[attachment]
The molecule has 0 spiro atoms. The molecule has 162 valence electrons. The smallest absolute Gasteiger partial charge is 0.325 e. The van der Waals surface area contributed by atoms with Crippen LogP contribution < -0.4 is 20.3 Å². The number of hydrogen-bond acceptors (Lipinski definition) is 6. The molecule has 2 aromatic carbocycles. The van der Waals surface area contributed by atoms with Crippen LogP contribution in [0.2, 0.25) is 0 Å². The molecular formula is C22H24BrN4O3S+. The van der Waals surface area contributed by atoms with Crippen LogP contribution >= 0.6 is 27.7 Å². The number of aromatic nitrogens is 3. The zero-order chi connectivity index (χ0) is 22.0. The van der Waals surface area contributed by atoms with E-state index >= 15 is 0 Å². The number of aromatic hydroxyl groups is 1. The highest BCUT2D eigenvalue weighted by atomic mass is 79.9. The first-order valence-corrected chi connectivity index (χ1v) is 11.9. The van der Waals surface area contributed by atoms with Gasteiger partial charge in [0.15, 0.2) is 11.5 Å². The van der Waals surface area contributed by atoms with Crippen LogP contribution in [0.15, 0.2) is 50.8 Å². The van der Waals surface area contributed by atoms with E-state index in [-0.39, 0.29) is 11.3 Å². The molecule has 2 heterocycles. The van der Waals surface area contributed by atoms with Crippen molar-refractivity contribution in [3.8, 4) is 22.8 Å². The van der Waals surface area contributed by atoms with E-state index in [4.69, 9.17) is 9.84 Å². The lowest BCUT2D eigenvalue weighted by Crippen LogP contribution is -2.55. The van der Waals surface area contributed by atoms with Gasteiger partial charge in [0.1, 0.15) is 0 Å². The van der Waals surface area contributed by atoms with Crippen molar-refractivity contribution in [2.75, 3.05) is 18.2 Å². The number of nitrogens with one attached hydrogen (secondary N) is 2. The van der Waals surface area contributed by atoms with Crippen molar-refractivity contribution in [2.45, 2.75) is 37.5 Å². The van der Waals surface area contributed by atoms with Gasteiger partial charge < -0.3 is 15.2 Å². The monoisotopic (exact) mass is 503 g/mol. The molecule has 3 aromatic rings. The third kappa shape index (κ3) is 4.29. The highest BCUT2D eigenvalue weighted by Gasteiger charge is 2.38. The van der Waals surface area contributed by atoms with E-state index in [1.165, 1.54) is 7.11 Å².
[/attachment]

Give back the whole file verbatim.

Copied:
The molecule has 0 spiro atoms. The molecule has 162 valence electrons. The smallest absolute Gasteiger partial charge is 0.325 e. The van der Waals surface area contributed by atoms with Crippen LogP contribution < -0.4 is 20.3 Å². The number of hydrogen-bond acceptors (Lipinski definition) is 6. The molecule has 2 aromatic carbocycles. The van der Waals surface area contributed by atoms with Crippen LogP contribution in [0.2, 0.25) is 0 Å². The molecular formula is C22H24BrN4O3S+. The van der Waals surface area contributed by atoms with Crippen LogP contribution >= 0.6 is 27.7 Å². The number of aromatic nitrogens is 3. The zero-order chi connectivity index (χ0) is 22.0. The van der Waals surface area contributed by atoms with E-state index >= 15 is 0 Å². The number of aromatic hydroxyl groups is 1. The highest BCUT2D eigenvalue weighted by atomic mass is 79.9. The first-order valence-corrected chi connectivity index (χ1v) is 11.9. The van der Waals surface area contributed by atoms with Gasteiger partial charge in [0.15, 0.2) is 11.5 Å². The van der Waals surface area contributed by atoms with Crippen LogP contribution in [0.15, 0.2) is 50.8 Å². The van der Waals surface area contributed by atoms with E-state index in [-0.39, 0.29) is 11.3 Å². The molecule has 2 heterocycles. The van der Waals surface area contributed by atoms with Crippen molar-refractivity contribution in [3.8, 4) is 22.8 Å². The van der Waals surface area contributed by atoms with E-state index in [4.69, 9.17) is 9.84 Å². The lowest BCUT2D eigenvalue weighted by Crippen LogP contribution is -2.55. The van der Waals surface area contributed by atoms with Gasteiger partial charge in [0.1, 0.15) is 0 Å². The van der Waals surface area contributed by atoms with Crippen molar-refractivity contribution in [2.75, 3.05) is 18.2 Å². The number of nitrogens with one attached hydrogen (secondary N) is 2. The van der Waals surface area contributed by atoms with Crippen molar-refractivity contribution in [2.45, 2.75) is 37.5 Å². The van der Waals surface area contributed by atoms with Gasteiger partial charge < -0.3 is 15.2 Å². The monoisotopic (exact) mass is 503 g/mol. The molecule has 3 aromatic rings. The third kappa shape index (κ3) is 4.29. The highest BCUT2D eigenvalue weighted by Gasteiger charge is 2.38. The van der Waals surface area contributed by atoms with E-state index in [1.165, 1.54) is 7.11 Å².